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Asian clam (Corbicula fluminea) photo © Kevin Cummings, Illinois Natural History Survey
The Asian clam has a small, yellow-brown to black shell with concentric, regularly spaced ridges. Its shell is rounded to triangular. The inside of the shell is white or purple. This organism may grow to one and one-half inches in length.
The Asian clam lives in the silt, mud, sand or gravel bottom of lakes and streams. This clam has a free-swimming larva. It filters small organisms from the water for its food. The Asian clam was introduced into western North America in the 1920s and 1930s and has spread throughout much of the United States.
rusty crayfish (Orconectes rusticus) photo © Chris Taylor, Illinois Natural History Survey
The rusty crayfish is green-brown to brown-red on the upper side of the body. Single, brown spots are located on each side near the middle of the animal. The claws are fairly smooth and gray-green to red-brown in color.
The rusty crayfish lives in creeks, rivers and lakes with rock or gravel bottoms. This crustacean reaches maturity at about 15 months of age. Mating occurs in the fall with egg-laying in late spring. The number of eggs produced is dependent on the body size of the female, ranging from about 50 to 350. Eggs hatch in May after being carried under the female's tail for about four to six weeks. The species overwinters in burrows it constructs in streambanks or in other places in the ground. The rusty crayfish hunts aggressively for food, feeding mainly on plants and dead organisms. It is native to the southern United States. This species was first collected from Illinois in 1973. It is believed to have been introduced into Illinois by fishermen who used it as fishing bait, releasing the remaining crayfish when they were done fishing. Current laws ban the sale and possession of this species in Illinois. Strictly enforcing these laws is the only way to stop its spread. The rusty crayfish is an aggressive, large species that takes over prime habitat from native crayfishes, forcing them into areas where they are preyed upon more easily. In other places it has caused the elimination of many native crayfish species from their original habitat.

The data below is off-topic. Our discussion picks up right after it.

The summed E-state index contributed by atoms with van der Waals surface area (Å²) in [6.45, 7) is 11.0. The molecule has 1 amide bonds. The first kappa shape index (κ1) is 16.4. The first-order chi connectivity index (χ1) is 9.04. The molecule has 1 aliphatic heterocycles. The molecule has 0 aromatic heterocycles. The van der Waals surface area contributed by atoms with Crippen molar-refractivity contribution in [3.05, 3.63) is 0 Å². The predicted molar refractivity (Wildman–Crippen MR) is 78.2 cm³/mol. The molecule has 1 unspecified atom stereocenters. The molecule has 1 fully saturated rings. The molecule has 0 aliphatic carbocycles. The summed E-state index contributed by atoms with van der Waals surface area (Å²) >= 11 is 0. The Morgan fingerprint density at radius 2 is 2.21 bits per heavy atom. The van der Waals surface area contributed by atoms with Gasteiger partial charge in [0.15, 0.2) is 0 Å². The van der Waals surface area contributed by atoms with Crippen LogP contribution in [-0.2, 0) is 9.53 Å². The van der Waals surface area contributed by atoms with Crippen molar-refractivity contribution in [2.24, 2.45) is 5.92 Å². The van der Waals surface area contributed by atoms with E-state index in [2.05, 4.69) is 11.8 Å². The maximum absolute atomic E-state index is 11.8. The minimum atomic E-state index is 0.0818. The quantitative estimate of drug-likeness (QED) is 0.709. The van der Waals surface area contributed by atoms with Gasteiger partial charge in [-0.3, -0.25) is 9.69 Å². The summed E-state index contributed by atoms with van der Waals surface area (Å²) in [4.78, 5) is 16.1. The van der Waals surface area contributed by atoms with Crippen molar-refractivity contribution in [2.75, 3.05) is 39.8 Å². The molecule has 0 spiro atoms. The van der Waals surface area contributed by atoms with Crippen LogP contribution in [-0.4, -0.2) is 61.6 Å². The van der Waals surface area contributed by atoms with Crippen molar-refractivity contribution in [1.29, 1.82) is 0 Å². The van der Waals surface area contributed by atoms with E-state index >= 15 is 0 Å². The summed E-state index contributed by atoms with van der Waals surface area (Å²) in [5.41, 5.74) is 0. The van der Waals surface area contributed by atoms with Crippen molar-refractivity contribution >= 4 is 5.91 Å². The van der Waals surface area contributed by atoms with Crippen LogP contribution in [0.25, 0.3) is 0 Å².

spiny water flea (Bythotrephes longimanus)
The spiny water flea is less than one-half inch long. This tiny crustacean has a long, sharp, barbed tail spine that often makes up over 70 percent of the animal's length. Its head consists mainly of a large, single, black eye and a pair of jaws, or mandibles. Four pairs of legs are present, the first pair longer than the others. A pair of swimming antennae are located behind the head.